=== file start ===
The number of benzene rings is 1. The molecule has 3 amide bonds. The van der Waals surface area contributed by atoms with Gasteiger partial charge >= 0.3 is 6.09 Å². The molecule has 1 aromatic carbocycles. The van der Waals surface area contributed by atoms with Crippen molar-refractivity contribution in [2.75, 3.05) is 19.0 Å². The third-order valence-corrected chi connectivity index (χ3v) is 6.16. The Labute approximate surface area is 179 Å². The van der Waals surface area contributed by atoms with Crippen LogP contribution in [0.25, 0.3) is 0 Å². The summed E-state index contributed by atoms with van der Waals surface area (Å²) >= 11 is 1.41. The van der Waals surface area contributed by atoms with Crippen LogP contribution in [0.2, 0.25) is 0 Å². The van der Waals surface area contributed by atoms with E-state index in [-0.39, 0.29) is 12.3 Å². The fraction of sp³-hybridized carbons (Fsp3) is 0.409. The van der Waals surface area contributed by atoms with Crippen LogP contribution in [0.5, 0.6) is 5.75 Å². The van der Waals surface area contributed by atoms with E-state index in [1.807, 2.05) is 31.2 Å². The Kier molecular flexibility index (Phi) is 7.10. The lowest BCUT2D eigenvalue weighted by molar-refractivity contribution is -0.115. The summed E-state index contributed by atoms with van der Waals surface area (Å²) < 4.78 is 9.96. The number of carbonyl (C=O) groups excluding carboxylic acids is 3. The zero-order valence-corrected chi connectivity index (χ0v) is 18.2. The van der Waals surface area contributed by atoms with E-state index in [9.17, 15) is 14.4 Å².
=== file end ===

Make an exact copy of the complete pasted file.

The number of benzene rings is 1. The molecule has 3 amide bonds. The van der Waals surface area contributed by atoms with Gasteiger partial charge >= 0.3 is 6.09 Å². The molecule has 1 aromatic carbocycles. The van der Waals surface area contributed by atoms with Crippen molar-refractivity contribution in [2.75, 3.05) is 19.0 Å². The third-order valence-corrected chi connectivity index (χ3v) is 6.16. The Labute approximate surface area is 179 Å². The van der Waals surface area contributed by atoms with Crippen LogP contribution in [0.25, 0.3) is 0 Å². The summed E-state index contributed by atoms with van der Waals surface area (Å²) >= 11 is 1.41. The van der Waals surface area contributed by atoms with Crippen LogP contribution in [0.2, 0.25) is 0 Å². The van der Waals surface area contributed by atoms with E-state index in [-0.39, 0.29) is 12.3 Å². The fraction of sp³-hybridized carbons (Fsp3) is 0.409. The van der Waals surface area contributed by atoms with Crippen LogP contribution in [0.5, 0.6) is 5.75 Å². The van der Waals surface area contributed by atoms with E-state index in [1.807, 2.05) is 31.2 Å². The Kier molecular flexibility index (Phi) is 7.10. The lowest BCUT2D eigenvalue weighted by molar-refractivity contribution is -0.115. The summed E-state index contributed by atoms with van der Waals surface area (Å²) < 4.78 is 9.96. The number of carbonyl (C=O) groups excluding carboxylic acids is 3. The zero-order valence-corrected chi connectivity index (χ0v) is 18.2. The van der Waals surface area contributed by atoms with E-state index in [9.17, 15) is 14.4 Å².